The availability of cheap long-term project finance under the IPP contractual model allows the GCC to attract the necessary private and foreign investments into power generation. The IPP model of privately financed power generation assets is well-established in the GCC, with a track record of stability and success that spans more than two decades. The availability of cheap long-term project finance under a well-established IPP contractual model makes the GCC an eminently suitable market for attracting the necessary private and foreign investments in power generation infrastructure.

The IPP model is a pure commercial credit product, which is why it fits well with renewable energy. The cash flow profile for a renewables project differs fundamentally from a fuel-consuming, conventional power project: the economics of a renewables project are almost exclusively determined by one-time, up-front costs with negligible ongoing operations and maintenance (O&M) costs. The GCC has several best-in-class project developers that understand the characteristics of renewables financing. These developers are able to combine offtaker credit with an understanding of the technology and market, and they have the appetite and knack for turning long-term risks into bespoke credit products for commercial lenders (see Exhibit 4).

Exhibit 4: Solar bids can be highly competitive

Six critical actions for GCC governments

GCC governments must act urgently to lead the inevitable transition to a modern, renewables-based energy system. Today’s fiscal challenges in particular leave little room for continued indecisiveness and postponed reforms. In this uncertain economic environment, GCC countries will not have the luxury of reversing poor infrastructure investment decisions. They therefore need to assess carefully the long-term implications of the path they choose before embarking on it. Excessive focus on the short term could lead to poor decisions, which will have ramifications for decades to come.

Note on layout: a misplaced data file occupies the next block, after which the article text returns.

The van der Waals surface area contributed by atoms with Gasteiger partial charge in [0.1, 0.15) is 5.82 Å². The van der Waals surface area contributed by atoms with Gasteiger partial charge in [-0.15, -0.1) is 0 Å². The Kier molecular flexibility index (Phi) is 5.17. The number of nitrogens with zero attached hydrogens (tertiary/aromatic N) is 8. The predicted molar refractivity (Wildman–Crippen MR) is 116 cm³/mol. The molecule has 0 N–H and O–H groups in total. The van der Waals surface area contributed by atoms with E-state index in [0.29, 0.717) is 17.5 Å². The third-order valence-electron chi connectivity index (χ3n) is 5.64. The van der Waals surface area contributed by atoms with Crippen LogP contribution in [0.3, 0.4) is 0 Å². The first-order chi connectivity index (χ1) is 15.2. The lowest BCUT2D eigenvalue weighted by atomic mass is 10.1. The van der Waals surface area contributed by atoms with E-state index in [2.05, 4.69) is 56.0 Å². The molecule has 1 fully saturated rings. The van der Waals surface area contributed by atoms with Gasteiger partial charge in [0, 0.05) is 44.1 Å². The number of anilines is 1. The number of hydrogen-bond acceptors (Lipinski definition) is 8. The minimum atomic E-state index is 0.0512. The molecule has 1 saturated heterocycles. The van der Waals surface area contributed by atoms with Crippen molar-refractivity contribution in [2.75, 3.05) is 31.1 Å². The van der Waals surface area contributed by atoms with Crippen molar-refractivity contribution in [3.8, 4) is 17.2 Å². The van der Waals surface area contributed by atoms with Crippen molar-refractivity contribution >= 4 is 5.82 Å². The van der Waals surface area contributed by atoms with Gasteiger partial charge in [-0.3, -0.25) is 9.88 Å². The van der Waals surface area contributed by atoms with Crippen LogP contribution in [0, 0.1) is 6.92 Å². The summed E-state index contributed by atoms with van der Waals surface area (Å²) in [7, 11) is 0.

Other developing countries have already successfully applied a suite of policies and initiatives that GCC policymakers can exploit. International experience points to six critical actions that can be adapted to the specific circumstances of each GCC country.

1. Set ambitious, realistic targets grounded in a comprehensive and integrated national energy plan

Ambitious yet realistic targets provide critical signals to private developers and investors that allow them to plan for the long term and arrange the necessary financing and bidding consortia well in advance. Furthermore, successful and timely procurement of generation capacity according to an announced schedule builds private-sector confidence and widens the pool of accessible financial resources.

Governments should ground their renewables targets in a comprehensive national energy plan that optimizes the entire value chain, from upstream primary energy sources to downstream end-users. The best energy mix is based on holistic systems of technologies that satisfy daily and seasonal demand on a lowest-cost basis, not on an isolated or static assessment of individual technologies and their levelized cost of energy (as can sometimes occur). Analyses should capture the full cost of electricity supply to an end-user, including system integration costs such as backup capacity, increased intermittency balancing requirements, and T&D network reinforcement. Furthermore, the plan should consider all potential options, including renewables, imports of coal, piped natural gas, and liquid natural gas.

2. Clarify the national energy governance framework and define institutional roles and accountabilities

Ensuring the long-term health of the electricity sector and enhancing its attractiveness to private investors requires a clear separation between the government’s functions as an asset owner, policymaker, and regulator. Such a separation is important to allow the private sector to thrive under the centrally planned system of electricity service provision and planning that will likely remain intact in the GCC for decades to come (see Exhibit 5). Separating these roles will create checks and balances that make the national electricity industry’s decision-making processes transparent, participatory, accountable to the public interest, and nondiscriminatory.

Exhibit 5: GCC governments play a dominant role in overseeing the electricity sector

3. Reform fossil fuel and energy subsidies and reallocate financial resources